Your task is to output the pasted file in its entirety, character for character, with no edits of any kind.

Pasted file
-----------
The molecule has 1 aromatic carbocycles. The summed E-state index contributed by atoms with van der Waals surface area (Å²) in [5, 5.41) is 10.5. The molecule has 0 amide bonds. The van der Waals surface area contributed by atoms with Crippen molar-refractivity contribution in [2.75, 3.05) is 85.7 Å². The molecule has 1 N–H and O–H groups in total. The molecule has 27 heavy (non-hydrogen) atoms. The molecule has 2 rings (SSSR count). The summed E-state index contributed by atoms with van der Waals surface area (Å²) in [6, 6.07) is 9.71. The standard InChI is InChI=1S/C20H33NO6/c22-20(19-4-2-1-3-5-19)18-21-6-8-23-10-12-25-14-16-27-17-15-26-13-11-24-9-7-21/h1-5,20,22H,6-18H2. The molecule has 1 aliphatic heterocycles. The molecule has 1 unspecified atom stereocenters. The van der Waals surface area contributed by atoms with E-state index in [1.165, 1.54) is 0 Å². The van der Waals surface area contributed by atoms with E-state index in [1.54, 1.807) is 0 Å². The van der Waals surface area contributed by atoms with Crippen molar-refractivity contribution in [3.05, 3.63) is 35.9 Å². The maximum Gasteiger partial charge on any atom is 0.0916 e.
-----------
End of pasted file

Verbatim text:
The molecule has 1 aromatic carbocycles. The summed E-state index contributed by atoms with van der Waals surface area (Å²) in [5, 5.41) is 10.5. The molecule has 0 amide bonds. The van der Waals surface area contributed by atoms with Crippen molar-refractivity contribution in [2.75, 3.05) is 85.7 Å². The molecule has 1 N–H and O–H groups in total. The molecule has 27 heavy (non-hydrogen) atoms. The molecule has 2 rings (SSSR count). The summed E-state index contributed by atoms with van der Waals surface area (Å²) in [6, 6.07) is 9.71. The standard InChI is InChI=1S/C20H33NO6/c22-20(19-4-2-1-3-5-19)18-21-6-8-23-10-12-25-14-16-27-17-15-26-13-11-24-9-7-21/h1-5,20,22H,6-18H2. The molecule has 1 aliphatic heterocycles. The molecule has 1 unspecified atom stereocenters. The van der Waals surface area contributed by atoms with E-state index in [1.165, 1.54) is 0 Å². The van der Waals surface area contributed by atoms with E-state index in [1.54, 1.807) is 0 Å². The van der Waals surface area contributed by atoms with Crippen molar-refractivity contribution in [3.05, 3.63) is 35.9 Å². The maximum Gasteiger partial charge on any atom is 0.0916 e.